The organization operates within the United States as well as on international bases, and a service member working in Alabama rarely wants the same things as one working in Afghanistan. “Each situation and installation is different,” Smietana says. “We have to understand that and cater to each demographic.”
At bases with heavy troop placement, such as Fort Hood in Texas or Fort Bragg in North Carolina, the Exchange might cater more to young soldiers with offerings such as exercise equipment and healthy food options. At Fort Belvoir in Virginia, retirees are the biggest market group, so the Exchange brings in more clothing labels and home goods that are important to them.
Under a Watchful Eye
Certain challenges Smietana and his team face are unique to the Exchange. Building retail facilities on military installations involves careful compliance with each base’s security personnel and the Department of Defense, and Anti-terrorism Force Protection measures are significantly higher than commercial construction standards: standoff distances are greater, contractor access is tighter, building costs are higher because the structures need to withstand blast damage, and the complexity of their design is greater. Additionally, troop movements sometimes take the Exchange’s customers away for months at a time or bring in quadruple the normal number, so management of the businesses once they are constructed is not always simple, either.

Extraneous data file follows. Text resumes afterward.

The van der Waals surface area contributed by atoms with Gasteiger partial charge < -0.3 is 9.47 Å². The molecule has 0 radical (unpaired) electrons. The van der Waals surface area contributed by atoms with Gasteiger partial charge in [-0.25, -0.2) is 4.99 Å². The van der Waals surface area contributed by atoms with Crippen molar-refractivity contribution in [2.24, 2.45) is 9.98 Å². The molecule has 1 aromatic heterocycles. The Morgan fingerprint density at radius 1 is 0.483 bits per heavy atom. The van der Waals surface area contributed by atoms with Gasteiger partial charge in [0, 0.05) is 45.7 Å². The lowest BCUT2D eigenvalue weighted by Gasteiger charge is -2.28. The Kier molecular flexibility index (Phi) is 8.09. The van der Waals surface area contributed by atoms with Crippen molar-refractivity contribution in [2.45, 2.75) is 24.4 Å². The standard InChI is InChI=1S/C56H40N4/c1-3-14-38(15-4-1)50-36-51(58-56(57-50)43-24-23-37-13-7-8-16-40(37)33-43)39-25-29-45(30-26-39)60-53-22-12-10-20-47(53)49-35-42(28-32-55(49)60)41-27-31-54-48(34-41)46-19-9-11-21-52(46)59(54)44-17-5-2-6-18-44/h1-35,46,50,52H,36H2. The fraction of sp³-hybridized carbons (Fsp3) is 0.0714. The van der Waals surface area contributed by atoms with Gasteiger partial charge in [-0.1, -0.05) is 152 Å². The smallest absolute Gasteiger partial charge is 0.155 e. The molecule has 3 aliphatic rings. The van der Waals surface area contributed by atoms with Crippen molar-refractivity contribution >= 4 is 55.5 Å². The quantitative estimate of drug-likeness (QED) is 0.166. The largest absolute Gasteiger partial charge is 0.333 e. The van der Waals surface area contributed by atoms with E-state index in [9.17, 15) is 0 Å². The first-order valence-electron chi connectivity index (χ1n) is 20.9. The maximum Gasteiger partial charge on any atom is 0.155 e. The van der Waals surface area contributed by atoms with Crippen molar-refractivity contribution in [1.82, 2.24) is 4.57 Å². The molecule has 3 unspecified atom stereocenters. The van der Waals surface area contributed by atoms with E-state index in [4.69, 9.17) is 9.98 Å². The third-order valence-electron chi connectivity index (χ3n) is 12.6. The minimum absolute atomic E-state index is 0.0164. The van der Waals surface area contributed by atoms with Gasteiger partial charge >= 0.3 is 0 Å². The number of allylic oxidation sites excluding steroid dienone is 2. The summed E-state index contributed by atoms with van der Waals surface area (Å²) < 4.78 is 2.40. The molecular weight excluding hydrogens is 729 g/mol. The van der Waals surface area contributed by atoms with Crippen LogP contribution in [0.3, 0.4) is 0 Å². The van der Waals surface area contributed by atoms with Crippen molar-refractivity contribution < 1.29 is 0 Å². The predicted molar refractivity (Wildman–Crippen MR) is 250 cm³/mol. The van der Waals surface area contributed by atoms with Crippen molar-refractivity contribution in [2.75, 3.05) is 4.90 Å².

There are advantages to the Exchange’s model, though. The organization has a very dedicated customer base, and it’s one that the managers know better than any other retailer knows its customers. Shoppers often live on or near the military bases in which the AAFES operates and don’t want to leave just to shop. “We’re more family than anything else,” Smietana says. “I consider myself part of the family, being a customer and employee of AAFES.”
The AAFES brings in franchises—everything from Victoria’s Secret to Apple to Sony as well as fast-food options such as Burger King, Subway, and Taco Bell. Young shoppers are drawn to brands they can trust, Smietana says, so the Exchange has redoubled efforts to bring in big-name brands and stores. Traditionally, approximately 30 percent of the brands sold in the Exchange’s facilities were national names. In line with its strategic priorities, the Exchange is working to increase that number so that it’s closer to 70 percent. The increased national brand presence, combined with a break from sales tax, provides the merchandise customers want and presents them with opportunities for savings—that is a huge draw.
People also prefer to shop at the Exchange because of its dual mission. Most retailers pocket their profits, but the majority of the Exchange’s earnings are poured back into the military in the form of a dividend. Every branch then receives a piece of the funding, which is earmarked to improve quality-of-life programs for service members and their families. In the past 10 years, the Exchange has generated more than $2.4 billion for such efforts.
“There’s nobody here making big paychecks, no CEO at the top pulling in large bonuses; we exist for the service members,” Smietana says. “That’s why we have customers for life. They know that money spent with us will come back to them.”